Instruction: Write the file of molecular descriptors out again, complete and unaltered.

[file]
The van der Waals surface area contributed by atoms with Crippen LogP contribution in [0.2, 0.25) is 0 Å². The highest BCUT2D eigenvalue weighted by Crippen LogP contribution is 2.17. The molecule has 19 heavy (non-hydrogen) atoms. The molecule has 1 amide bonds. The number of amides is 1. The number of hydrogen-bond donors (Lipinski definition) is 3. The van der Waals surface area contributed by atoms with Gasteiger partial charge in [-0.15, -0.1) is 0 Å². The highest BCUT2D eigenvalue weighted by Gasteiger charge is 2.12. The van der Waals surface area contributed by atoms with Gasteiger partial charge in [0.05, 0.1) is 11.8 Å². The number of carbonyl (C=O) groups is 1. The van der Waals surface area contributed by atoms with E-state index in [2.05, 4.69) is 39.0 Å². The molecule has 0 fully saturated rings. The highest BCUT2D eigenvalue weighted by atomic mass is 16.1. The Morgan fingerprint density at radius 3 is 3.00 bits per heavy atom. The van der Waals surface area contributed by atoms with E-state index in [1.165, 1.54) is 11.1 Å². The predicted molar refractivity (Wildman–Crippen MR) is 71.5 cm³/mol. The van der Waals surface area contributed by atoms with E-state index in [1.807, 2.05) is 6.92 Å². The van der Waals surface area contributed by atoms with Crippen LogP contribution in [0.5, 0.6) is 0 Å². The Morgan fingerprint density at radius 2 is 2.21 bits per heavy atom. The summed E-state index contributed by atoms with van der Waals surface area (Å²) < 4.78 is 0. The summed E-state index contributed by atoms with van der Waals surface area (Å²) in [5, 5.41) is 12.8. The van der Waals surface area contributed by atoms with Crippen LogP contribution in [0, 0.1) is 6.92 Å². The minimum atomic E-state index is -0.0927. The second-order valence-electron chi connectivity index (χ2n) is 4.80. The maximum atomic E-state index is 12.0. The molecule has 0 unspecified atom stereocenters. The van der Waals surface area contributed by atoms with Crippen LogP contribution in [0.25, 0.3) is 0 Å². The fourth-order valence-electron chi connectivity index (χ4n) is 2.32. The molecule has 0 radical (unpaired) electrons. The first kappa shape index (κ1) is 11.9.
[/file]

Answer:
The van der Waals surface area contributed by atoms with Crippen LogP contribution in [0.2, 0.25) is 0 Å². The highest BCUT2D eigenvalue weighted by Crippen LogP contribution is 2.17. The molecule has 19 heavy (non-hydrogen) atoms. The molecule has 1 amide bonds. The number of amides is 1. The number of hydrogen-bond donors (Lipinski definition) is 3. The van der Waals surface area contributed by atoms with Gasteiger partial charge in [-0.15, -0.1) is 0 Å². The highest BCUT2D eigenvalue weighted by Gasteiger charge is 2.12. The van der Waals surface area contributed by atoms with Gasteiger partial charge in [0.05, 0.1) is 11.8 Å². The number of carbonyl (C=O) groups is 1. The van der Waals surface area contributed by atoms with E-state index in [2.05, 4.69) is 39.0 Å². The molecule has 0 fully saturated rings. The highest BCUT2D eigenvalue weighted by atomic mass is 16.1. The Morgan fingerprint density at radius 3 is 3.00 bits per heavy atom. The van der Waals surface area contributed by atoms with E-state index in [1.165, 1.54) is 11.1 Å². The predicted molar refractivity (Wildman–Crippen MR) is 71.5 cm³/mol. The van der Waals surface area contributed by atoms with E-state index in [1.807, 2.05) is 6.92 Å². The van der Waals surface area contributed by atoms with Crippen LogP contribution in [0.5, 0.6) is 0 Å². The Morgan fingerprint density at radius 2 is 2.21 bits per heavy atom. The summed E-state index contributed by atoms with van der Waals surface area (Å²) < 4.78 is 0. The summed E-state index contributed by atoms with van der Waals surface area (Å²) in [5, 5.41) is 12.8. The van der Waals surface area contributed by atoms with Crippen LogP contribution in [0, 0.1) is 6.92 Å². The minimum atomic E-state index is -0.0927. The second-order valence-electron chi connectivity index (χ2n) is 4.80. The maximum atomic E-state index is 12.0. The molecule has 0 unspecified atom stereocenters. The van der Waals surface area contributed by atoms with Crippen LogP contribution in [0.25, 0.3) is 0 Å². The fourth-order valence-electron chi connectivity index (χ4n) is 2.32. The molecule has 0 radical (unpaired) electrons. The first kappa shape index (κ1) is 11.9.